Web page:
A Comparative Study of Effect of Intravenous Lidocaine Infusion, Gabapentin and Their Combination on Postoperative Analgesia after Thyroid Surgery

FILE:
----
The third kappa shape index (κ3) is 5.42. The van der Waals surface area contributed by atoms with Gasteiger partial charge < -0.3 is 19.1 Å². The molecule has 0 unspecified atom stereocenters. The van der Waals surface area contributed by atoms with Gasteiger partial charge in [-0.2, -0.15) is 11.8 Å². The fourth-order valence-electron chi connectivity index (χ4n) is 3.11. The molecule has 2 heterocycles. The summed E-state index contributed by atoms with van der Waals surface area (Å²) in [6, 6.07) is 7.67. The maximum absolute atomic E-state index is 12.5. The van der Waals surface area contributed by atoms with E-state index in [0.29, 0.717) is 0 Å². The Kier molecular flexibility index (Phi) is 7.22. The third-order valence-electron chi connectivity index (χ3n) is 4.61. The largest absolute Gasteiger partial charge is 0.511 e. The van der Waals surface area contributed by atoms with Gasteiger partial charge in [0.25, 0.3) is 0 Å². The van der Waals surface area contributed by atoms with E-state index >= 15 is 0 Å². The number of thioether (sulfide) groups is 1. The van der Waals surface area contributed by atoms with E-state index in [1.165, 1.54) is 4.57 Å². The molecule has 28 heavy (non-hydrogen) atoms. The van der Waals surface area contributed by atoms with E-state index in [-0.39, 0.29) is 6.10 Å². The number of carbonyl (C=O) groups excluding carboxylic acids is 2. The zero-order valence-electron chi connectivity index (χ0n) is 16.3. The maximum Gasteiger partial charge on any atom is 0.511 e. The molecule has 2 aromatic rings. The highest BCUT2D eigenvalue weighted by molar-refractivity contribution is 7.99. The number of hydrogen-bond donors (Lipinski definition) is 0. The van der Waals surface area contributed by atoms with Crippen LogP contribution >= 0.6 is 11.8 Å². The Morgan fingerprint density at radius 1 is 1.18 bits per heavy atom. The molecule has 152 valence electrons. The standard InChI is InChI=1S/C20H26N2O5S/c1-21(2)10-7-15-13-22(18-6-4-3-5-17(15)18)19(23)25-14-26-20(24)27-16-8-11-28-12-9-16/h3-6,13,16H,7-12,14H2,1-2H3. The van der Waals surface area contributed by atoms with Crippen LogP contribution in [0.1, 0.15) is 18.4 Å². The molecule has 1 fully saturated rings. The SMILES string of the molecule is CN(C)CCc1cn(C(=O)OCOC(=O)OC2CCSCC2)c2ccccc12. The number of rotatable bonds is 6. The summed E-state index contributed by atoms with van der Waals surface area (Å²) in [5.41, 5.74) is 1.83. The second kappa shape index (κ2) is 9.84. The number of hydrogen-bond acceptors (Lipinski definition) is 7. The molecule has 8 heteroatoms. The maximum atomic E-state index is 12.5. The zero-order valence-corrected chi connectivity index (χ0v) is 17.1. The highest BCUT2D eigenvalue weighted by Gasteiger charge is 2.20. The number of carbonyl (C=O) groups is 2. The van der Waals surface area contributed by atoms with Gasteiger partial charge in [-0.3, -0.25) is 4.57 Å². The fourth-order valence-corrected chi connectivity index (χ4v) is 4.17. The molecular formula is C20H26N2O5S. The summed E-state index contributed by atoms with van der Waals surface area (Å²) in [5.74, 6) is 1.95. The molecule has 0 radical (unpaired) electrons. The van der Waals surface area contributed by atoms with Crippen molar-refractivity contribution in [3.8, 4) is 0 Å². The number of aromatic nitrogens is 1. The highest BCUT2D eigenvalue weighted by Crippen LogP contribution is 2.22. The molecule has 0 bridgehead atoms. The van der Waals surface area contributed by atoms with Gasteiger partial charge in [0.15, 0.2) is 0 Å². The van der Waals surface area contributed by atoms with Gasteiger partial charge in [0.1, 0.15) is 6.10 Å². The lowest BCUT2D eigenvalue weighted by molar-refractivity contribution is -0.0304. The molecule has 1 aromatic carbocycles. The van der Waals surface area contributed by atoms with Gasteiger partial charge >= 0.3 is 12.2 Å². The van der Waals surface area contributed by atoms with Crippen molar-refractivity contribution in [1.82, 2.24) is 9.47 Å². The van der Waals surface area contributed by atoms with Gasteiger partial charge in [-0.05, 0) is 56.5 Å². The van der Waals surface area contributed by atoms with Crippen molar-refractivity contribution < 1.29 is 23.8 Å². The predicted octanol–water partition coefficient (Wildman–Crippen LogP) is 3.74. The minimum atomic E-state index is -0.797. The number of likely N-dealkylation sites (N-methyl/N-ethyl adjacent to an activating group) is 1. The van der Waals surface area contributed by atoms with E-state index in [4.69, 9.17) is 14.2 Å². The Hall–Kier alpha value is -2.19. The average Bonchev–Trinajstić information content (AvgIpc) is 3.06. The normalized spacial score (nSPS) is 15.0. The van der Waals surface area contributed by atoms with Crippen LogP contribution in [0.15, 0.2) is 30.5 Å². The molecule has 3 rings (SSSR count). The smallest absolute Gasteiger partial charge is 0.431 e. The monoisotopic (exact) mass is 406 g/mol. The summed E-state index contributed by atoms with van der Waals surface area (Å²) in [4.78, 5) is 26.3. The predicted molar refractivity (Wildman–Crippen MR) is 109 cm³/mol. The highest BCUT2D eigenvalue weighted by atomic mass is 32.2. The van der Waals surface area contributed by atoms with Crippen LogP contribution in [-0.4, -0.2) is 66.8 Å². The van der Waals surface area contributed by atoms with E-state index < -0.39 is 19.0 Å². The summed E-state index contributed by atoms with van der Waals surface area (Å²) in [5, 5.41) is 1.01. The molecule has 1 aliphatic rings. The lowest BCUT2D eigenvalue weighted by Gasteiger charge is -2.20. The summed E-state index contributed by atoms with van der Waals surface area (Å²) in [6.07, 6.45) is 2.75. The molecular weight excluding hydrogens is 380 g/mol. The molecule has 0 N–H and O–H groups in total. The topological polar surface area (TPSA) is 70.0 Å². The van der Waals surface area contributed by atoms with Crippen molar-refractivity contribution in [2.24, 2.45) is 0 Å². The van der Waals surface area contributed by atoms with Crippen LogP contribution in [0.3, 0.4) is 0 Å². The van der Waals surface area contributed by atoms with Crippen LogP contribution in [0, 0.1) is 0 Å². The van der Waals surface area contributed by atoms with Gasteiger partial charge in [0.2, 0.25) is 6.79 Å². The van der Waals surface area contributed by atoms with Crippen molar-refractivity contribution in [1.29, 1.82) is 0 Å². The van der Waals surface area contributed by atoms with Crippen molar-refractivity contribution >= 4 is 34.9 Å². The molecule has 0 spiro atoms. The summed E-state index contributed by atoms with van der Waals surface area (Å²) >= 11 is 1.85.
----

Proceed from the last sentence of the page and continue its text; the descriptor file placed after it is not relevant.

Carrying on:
Objective: This prospective randomized study aimed to evaluate the effect of IV lidocaine infusion or gabapentin and their combination in providing efficient analgesia after thyroid surgery. Methods: Eighty-eight patients scheduled for thyroidectomy were randomized into four equal groups (n = 22). Group P (placebo) patients received placebo capsules 1 h preoperatively and intravenous (IV) saline infusion. Group L (Lidocaine): patients received placebo capsules 1 h preoperatively and IV bolus lidocaine 1.0 mg/kg followed by infusion 2 mg/kg/h. Group G (Gabapentin) patients received 600 mg gabapentin capsules 1 h preoperatively and IV saline infusion. Group LG (Lidocaine-Gabapentin) patients received 600 mg gabapentin capsules 1 h preoperatively and IV bolus of 1.0 mg/kg lidocaine followed by infusion 2 mg/kg/h. (lidocaine or saline infusion started before induction of anesthesia and continued until the end of surgery). Intraoperative fentanyl consumption and hemodynamic changes were recorded. Postoperative total tramadol consumption, time to first analgesic request, visual analog scale (VAS) of pain, sedation level, and side effects were assessed for 24 hours. Results: (LG) group had significant lower intraoperative fentanyl and lower postoperative tramadol consumption (p < 0.001) compared to (P), (L) and (G) groups, with prolonged time of first analgesic request (p < 0.001) compared to (P) and (L) groups, and lower VAS compared to other groups (p < 0.001 or p < 0.01). There was significantly lower postoperative nausea and vomiting (PONV) in G & LG groups compared to (P) group (p < 0.01). Conclusion: The combination of preoperative gabapentin and intraoperative lidocaine infusion provided more analgesic effect than either drug alone with lower and more delayed postoperative analgesic requirements and lower VAS. (PONV) was lower in groups received gabapentin.